We’ve looked at different ways that coffee is grown (shade vs sun) but the processing of coffee beans is just as important, especially when you talk about organic coffee. Each plantation chooses its own way to process the fruit of coffee plants called cherries. Some even develop their own ground-breaking processes to reduce the impact on the environment, speed up the procedures or maintain the natural flavour notes in the beans.
Types of Coffee Processing
Although this process sounds self-explanatory, there is actually a lot that goes into it; in fact, there are actually two ways to wet/wash your coffee cherries!
1. By machine!
This may conjure up images of robots but don’t get too far ahead of yourself, this process uses a machine to scrub away at the old bean, cutting out the fermentation step. Then the squeaky clean cherries are laid out for a little sun baking or popped in another machine to dry them until they reach a mere 10% water content. Why 10%? A fairly dry cherry means no mildew or crumbling, preserving the integrity of the coffee bean. Following the drying process, the flaky exterior of the bean is carefully stripped away by yet another machine or even by hand, ready to be stored, packed and shipped.
Cherries are soaked so farmers are easily able to pick the good from the bad. Then the skin is removed gently by a machine and beans are soaked once more – this time in a natural enzyme /bacteria solution that dissolves any sticky stuff left on the cherry. Like the machine process, the beans are then popped out into the sun to dry out the skin for easy removal.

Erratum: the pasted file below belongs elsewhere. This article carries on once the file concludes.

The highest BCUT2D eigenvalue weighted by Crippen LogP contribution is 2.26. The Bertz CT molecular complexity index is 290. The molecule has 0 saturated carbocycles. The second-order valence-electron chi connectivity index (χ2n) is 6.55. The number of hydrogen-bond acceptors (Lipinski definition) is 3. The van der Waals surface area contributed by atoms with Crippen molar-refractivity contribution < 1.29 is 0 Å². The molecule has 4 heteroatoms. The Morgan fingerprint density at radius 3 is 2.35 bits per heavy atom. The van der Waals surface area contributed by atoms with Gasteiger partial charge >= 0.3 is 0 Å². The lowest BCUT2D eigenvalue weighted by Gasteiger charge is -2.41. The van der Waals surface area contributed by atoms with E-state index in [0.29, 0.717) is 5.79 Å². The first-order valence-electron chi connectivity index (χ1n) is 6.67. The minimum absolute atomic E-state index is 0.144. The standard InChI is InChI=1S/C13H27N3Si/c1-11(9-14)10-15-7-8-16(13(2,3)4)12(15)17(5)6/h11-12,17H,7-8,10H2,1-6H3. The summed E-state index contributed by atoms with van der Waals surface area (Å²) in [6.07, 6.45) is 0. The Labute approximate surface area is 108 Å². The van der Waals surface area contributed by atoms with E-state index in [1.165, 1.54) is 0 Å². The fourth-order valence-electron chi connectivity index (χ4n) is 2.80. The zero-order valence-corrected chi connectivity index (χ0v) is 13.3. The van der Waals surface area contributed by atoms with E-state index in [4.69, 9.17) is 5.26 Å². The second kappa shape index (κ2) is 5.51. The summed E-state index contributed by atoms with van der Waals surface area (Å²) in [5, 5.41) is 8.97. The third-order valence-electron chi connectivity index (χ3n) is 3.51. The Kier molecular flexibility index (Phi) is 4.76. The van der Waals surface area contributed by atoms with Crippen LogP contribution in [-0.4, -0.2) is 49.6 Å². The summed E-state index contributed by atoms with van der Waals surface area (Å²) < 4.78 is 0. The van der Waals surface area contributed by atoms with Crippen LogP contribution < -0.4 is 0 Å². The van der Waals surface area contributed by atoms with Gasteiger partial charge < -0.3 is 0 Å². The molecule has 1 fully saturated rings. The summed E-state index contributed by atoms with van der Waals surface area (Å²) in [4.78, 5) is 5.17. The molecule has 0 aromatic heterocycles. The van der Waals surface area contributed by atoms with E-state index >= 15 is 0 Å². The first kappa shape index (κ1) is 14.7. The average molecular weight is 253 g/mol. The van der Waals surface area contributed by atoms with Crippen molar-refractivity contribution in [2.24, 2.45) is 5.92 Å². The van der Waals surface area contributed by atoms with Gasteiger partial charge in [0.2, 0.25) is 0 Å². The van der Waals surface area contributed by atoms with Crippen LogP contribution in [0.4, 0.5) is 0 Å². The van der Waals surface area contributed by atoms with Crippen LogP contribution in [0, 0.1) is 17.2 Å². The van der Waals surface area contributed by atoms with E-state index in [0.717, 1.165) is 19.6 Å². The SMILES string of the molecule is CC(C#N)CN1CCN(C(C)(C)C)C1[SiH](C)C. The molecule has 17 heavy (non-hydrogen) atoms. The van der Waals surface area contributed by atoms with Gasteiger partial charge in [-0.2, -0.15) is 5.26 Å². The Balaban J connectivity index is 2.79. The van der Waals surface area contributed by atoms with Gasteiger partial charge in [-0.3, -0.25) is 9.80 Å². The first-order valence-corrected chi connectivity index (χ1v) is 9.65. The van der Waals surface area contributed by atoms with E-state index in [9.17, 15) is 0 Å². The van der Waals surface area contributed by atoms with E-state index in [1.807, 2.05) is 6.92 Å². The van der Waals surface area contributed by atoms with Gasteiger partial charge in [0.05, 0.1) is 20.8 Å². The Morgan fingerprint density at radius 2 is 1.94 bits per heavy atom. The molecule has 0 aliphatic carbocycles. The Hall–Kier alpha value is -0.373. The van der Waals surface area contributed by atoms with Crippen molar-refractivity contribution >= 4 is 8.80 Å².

The beans processed with this technique have a bright, clean, fruity taste with beautifully balanced acidity.
Fans of the semi-dry method claim that this process maintains the natural body of the bean while reducing acidity. When processing cherries, farmers skip the fermenting stage, choosing to pulp their cherries in a machine. Then it’s time for the cherries to have a well-deserved rest for 24 hours where they pop up their feet and binge watch some Netflix. Then it’s bath time where the sticky exterior is washed off then the cherries are left to dry in the sun until they reach 30-35% water content.
The result of this technique is sweeter than their wet processed counterparts. These beans exhibit a heavy bodied, earthy with less acidity.
Sacred Grounds Beans & Processes
All of our coffee beans are 100% organic, Fairtrade – all that good stuff, but how are they processed?
Ethiopia Limu – Washed
Ethiopia Yirgaheffe -Unwashed – October to March / Washed – August to December
Nicaragua – Washed
Papua New Guinea – Washed
Peru – Washed
Sumatra – Natural